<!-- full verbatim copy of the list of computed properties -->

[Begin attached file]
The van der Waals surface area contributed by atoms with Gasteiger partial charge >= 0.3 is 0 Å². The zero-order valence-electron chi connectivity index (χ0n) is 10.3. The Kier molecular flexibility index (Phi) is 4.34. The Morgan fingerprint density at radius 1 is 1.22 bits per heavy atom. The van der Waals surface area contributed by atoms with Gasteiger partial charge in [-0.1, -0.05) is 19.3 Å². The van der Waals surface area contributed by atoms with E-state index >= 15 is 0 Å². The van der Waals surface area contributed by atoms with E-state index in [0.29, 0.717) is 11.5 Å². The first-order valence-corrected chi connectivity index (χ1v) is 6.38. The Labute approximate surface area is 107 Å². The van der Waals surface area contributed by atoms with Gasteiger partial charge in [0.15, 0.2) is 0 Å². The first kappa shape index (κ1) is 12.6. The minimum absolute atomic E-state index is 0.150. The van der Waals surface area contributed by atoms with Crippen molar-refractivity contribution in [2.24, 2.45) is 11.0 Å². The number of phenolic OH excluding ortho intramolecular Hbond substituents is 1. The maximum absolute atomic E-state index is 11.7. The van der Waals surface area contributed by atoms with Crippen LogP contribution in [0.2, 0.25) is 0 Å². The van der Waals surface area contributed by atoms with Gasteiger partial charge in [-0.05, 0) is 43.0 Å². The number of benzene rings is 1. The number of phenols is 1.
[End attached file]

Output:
The van der Waals surface area contributed by atoms with Gasteiger partial charge >= 0.3 is 0 Å². The zero-order valence-electron chi connectivity index (χ0n) is 10.3. The Kier molecular flexibility index (Phi) is 4.34. The Morgan fingerprint density at radius 1 is 1.22 bits per heavy atom. The van der Waals surface area contributed by atoms with Gasteiger partial charge in [-0.1, -0.05) is 19.3 Å². The van der Waals surface area contributed by atoms with E-state index >= 15 is 0 Å². The van der Waals surface area contributed by atoms with E-state index in [0.29, 0.717) is 11.5 Å². The first-order valence-corrected chi connectivity index (χ1v) is 6.38. The Labute approximate surface area is 107 Å². The van der Waals surface area contributed by atoms with Gasteiger partial charge in [0.15, 0.2) is 0 Å². The first kappa shape index (κ1) is 12.6. The minimum absolute atomic E-state index is 0.150. The van der Waals surface area contributed by atoms with Crippen molar-refractivity contribution in [2.24, 2.45) is 11.0 Å². The number of phenolic OH excluding ortho intramolecular Hbond substituents is 1. The maximum absolute atomic E-state index is 11.7. The van der Waals surface area contributed by atoms with Crippen LogP contribution in [0.2, 0.25) is 0 Å². The van der Waals surface area contributed by atoms with Gasteiger partial charge in [-0.05, 0) is 43.0 Å². The number of benzene rings is 1. The number of phenols is 1.